- Life Style
Drug addiction is a major problem in Cairo, but one that is very rarely written about or discussed in politics accurately. To counter this, medical experts have offered to share reports and personal experiences with Egypt Independent in order to better understand the city’s increasing drug problem, as well as the effect the revolution is having on it.
The latest drug abuse report produced this year by the Ministry of Health shows drug addiction in Cairo to be at record high levels, with five to seven percent of the population believed to be addicted to some form of drugs. That figure translates to between 1-1.4 million people, and the drugs most likely to cause addiction are heroin and Tramadol, a synthetic opiate pharmaceutical.
“This statistic is not casual users, which is 25-30 percent of the population and includes consumers of hashish and alcohol, it means five to seven percent are abusing drugs harmfully and are dependent, which is incredibly high,” says Emad Hamdi-Ghoz, the head of psychiatry at Cairo University and the leader of the team that conducted the study.
These statistics also make Cairo the country’s drug abuse capital, as data from other governorates show a 1.6 percent addiction rate, and a 10 percent casual user rate.
To produce the report, almost 40,000 Cairenes of various ages and backgrounds were interviewed on the street and in designated locations such as schools and medical clinics. Data samples came from Helwan, Heliopolis, Manshiyet Nasser, Old Cairo and Shubra, to name only a few.
Of those surveyed, just over 30 percent said they were substance users. Out of the substance users, about 90 percent used hashish, 35 percent drank alcohol, 32 percent used opiates, 27 percent used pharmaceutical drugs, 25 percent used other substances like solvents and inhalants, and three percent used cocaine and amphetamines.
Seventeen percent of the sample also admitted to being under the influence of drugs while at work.
The report also found strong correlations between drug use and education and employment. Those with only a primary school education or less were most likely to become drug abusers. The unemployed, trade laborers and artists also represented the highest percentages of addicts.
It also shows that males are three times more likely to use substances than females, and the youngest recorded age of an addict has now dropped to only 10 years old, where previously it was thought to be 12 or 13 years old.
Religion was also considered, finding that Christians are more likely to casually use drugs, but Muslims are more likely to develop an addiction.
When asked why drug abuse has continued to steadily increase, Hamdi-Ghoz believes that the system — propagated by the old regime — had created divides in society that were causing addiction levels to increase.
“Under the old regime, the relationship between work and success, and morals and values were stripped away, obviously leading the vulnerable — the young, poor, and uneducated — to fall deep into addiction,” he says. “Also, the way the law was enforced — treating addicts as convicts rather than patients — exacerbated the problem.”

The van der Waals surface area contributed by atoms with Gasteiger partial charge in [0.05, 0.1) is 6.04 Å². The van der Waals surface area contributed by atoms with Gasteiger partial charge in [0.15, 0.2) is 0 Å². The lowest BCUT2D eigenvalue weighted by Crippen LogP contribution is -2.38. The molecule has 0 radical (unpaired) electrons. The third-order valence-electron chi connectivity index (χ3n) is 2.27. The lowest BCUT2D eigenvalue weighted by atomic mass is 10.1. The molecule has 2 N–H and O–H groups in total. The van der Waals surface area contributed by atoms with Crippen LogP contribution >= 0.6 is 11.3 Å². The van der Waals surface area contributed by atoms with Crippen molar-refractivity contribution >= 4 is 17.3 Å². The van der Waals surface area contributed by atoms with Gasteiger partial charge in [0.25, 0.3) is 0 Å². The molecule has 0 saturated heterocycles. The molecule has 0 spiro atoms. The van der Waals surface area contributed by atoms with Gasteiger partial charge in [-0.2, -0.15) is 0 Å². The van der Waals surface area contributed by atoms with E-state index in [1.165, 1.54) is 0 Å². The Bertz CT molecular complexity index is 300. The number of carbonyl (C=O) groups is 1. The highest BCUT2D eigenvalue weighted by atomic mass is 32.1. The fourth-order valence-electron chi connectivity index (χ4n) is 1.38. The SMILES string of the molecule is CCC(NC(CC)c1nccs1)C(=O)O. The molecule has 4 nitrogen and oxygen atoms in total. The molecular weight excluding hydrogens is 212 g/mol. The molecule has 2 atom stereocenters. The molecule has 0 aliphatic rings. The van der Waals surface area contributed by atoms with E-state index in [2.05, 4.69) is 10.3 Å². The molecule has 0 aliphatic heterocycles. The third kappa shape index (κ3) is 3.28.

However, according to Hamdi-Ghoz, the data for the report was actually collected a couple of years ago, in two waves, during 2008 and 2009, meaning it does not directly reflect last year. “There is always delay time between data collection and the final report,” he says.
But despite the aforementioned delay, psychiatrists and medical workers believe that addiction levels have actually gotten worse, especially since the revolution began last year.
Though there is no collected data to back up this view yet, several doctors have offered to share their experiences of the past year in order to paint a better picture of the current state of drug addiction in the country’s capital.
“2011 has been an amazing year, as the whole notion of police force and border control has been challenged, which will obviously have an effect on the use and availability of drugs,” says Nasser Loza, ex-secretariat general of mental health who is now managing director at Behmen psychiatric hospital.
Doctor Tamer al-Amroushy, managing director of the addiction unit at the Ministry of Health, says that “there should be little doubt that drug abuse has risen significantly since 25 January.”
Amroushy says that 50 to 60 percent of his patients in recovery stopped showing up half way through last year, accounts of relapse are higher than ever, more addicts than ever before are now joining the waiting list to receive treatment, and the level of addiction is often more severe.
While Amroushy admits that it is hard to determine whether or not addiction has actually increased, or if more people are simply seeking help to stop using drugs, he says that firsthand accounts from the drug users tell him that drug abuse has gotten worse.